Sound-tracked to Kanye West's "Ultralight Beam", the emotive combination of mood, tone and drama in Jafa's piece is absolutely spot-on in addressing the political themes of racial oppression. Jafa disperses imagery of the sun throughout the video to invoke the impression of some kind of monumental higher power or plan, linking to the way that religion is also a prominent aspect of the piece; Whilst it is not something that I personally practice, I can absolutely appreciate it, and its wider meanings, in the way it has been implemented through the video and music. Moreover, I found the choice of music crucial to it being as effective as it was. I was similarly struck by the video of a small child being taught the reality of police brutality, which confronts the reality of our flawed system.
The way that Jafa has managed to instil the attitudes and unity involved with the resistance to racial oppression makes for an incredibly emotional piece of work, engaging with an audience very profoundly, regardless of their background, reminding me of the importance of art and why I create it. If at some point I can create a piece that is as captivating as this one, I will know conclusively that I have, to some extent, already succeeded.
Photos and Quotes from: http://180thestrand.com/
"Test Pattern [N°12]" - Ryoji Ikeda
The principle feature of Ikeda's piece is the way that people interact with it.
It quite literally attracts you into standing and walking along its surface, yourself becoming part of the work in a state of total immersion. The piece, for me, reiterates the point that when something is interactive, it is much easier to engage with, which is a relevant thought to consider when discussing the way it is influenced by its location; As a highly public artwork and exhibition, it is the perfect kind of piece to be a 'gateway' for people to become interested in art, showing self-awareness of its purpose and/or potential. Visually stunning, it shows the outer reaches of what 4D art can be, interpreting the already interesting concept of processing, translating and expressing external data. I also liked the exploration of how music, sound and video can be ultimately reduced to binary code as such, visualising an accessible thought process and theme that becomes ever more important as we delve deeper into technology as a society.
Photos and quotes from: http://180thestrand.com/
"Not Everyone Will Be Taken Into the Future", Ilya and Emilia Kabakov - Tate Modern
Having not heard of Ilya and Emilia Kabakov before this exhibition, I was pleasantly surprised at the diversity and significance of their collective work. The way they were able to distil the suffering and pain of their lives and translate that over a huge range of installations, sculptures and painting is breathtaking, opening for me a new way to approach conceptual, mixed media installation pieces.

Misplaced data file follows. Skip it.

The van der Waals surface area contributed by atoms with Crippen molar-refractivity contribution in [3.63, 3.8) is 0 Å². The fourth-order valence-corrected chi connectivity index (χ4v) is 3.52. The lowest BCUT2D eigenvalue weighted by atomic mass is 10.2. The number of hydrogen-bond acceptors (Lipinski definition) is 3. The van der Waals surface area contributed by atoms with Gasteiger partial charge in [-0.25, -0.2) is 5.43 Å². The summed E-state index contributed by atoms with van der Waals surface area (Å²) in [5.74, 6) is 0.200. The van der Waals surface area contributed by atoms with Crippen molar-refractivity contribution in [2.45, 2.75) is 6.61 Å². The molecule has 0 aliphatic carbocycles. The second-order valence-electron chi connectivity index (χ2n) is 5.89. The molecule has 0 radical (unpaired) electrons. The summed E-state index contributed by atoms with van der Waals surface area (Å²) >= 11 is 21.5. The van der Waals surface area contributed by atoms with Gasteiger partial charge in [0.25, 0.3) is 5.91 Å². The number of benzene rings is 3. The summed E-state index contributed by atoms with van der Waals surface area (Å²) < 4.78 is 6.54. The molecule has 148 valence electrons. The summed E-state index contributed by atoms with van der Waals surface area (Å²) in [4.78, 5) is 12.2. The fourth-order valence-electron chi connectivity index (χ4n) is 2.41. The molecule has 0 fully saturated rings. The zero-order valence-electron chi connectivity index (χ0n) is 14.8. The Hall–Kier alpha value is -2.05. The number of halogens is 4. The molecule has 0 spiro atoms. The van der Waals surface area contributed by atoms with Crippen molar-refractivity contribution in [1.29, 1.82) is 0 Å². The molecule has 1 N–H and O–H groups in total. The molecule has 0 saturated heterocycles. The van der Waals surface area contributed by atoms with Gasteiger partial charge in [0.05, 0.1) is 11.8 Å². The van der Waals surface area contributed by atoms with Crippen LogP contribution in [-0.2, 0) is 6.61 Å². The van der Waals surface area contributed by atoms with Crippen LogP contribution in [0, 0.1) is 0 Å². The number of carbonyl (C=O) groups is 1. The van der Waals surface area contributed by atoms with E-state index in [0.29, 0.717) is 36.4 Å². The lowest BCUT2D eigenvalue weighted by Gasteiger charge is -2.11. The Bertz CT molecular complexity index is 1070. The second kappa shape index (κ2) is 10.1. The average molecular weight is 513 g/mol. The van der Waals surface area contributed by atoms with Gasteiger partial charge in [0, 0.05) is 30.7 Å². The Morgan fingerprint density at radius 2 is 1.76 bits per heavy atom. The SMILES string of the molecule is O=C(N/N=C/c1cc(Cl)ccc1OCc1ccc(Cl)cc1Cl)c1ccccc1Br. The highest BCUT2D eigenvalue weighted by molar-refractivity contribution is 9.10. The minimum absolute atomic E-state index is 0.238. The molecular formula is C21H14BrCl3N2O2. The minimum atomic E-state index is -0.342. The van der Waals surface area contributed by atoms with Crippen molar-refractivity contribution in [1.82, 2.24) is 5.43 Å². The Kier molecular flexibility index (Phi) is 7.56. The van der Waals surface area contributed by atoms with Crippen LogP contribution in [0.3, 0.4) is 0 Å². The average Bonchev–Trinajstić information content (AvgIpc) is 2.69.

"The Man Who Flew Into Space From His Apartment" is the obvious start point, being perhaps their most famous work, I was genuinely interested in the idea of having a room to 'look into' for an art piece, mirroring the qualities of a painting in many ways, but with the third dimension allowing the message to be more easily accessed and engaged with. This is similar in "How to Meet an Angel", with the childlike concept of basically building a ladder to heaven providing an intimate look into the most traumatic and faith-questioning moments of a person's life. The standout piece for me personally, however, was "Labyrinth (My Mother's Album)". The instillation created a completely original way to present a narrative, supposedly written by Ilya's mother, it features the trademark fictional characters that the Kabakovs entwined within her tragic life story, pasted into in a selection of collages, displayed in a maze of dimly lit, soviet era corridors and sound-tracked by faint Russian singing. By creating this interactive environment for the audience, an entirely new level of immersion is created, perfectly encapsulating the "endless anticipation" of Kabakov's youth.
I particularly admired the seamlessly overlapping forms of media and material with little regard to convention or tradition, and the way this can create something deeply personal and original. I have also had a long standing interest in the playing and manipulation of the way a narrative can be expressed; I find stories and the telling of events a crucial way of sharing aspects of one's human experience. I fully intend to integrate these approaches into my future work.
Photos and quotes from: http://www.tate.org.uk/whats-on/tate-modern/exhibition/ilya-and-emilia-kabakov
Rachel Whiteread - Tate Britain
Simply, much of Rachel Whiteread's work can be described as a study into the negative space around the objects we use and the spaces we occupy, as well as our impact on these things. This raises the question of whether the material things we surround ourselves with can actually be an accurate reflection, even description, of us as people. I find this concept intriguing, so I was very interested in Whiteread's response to this.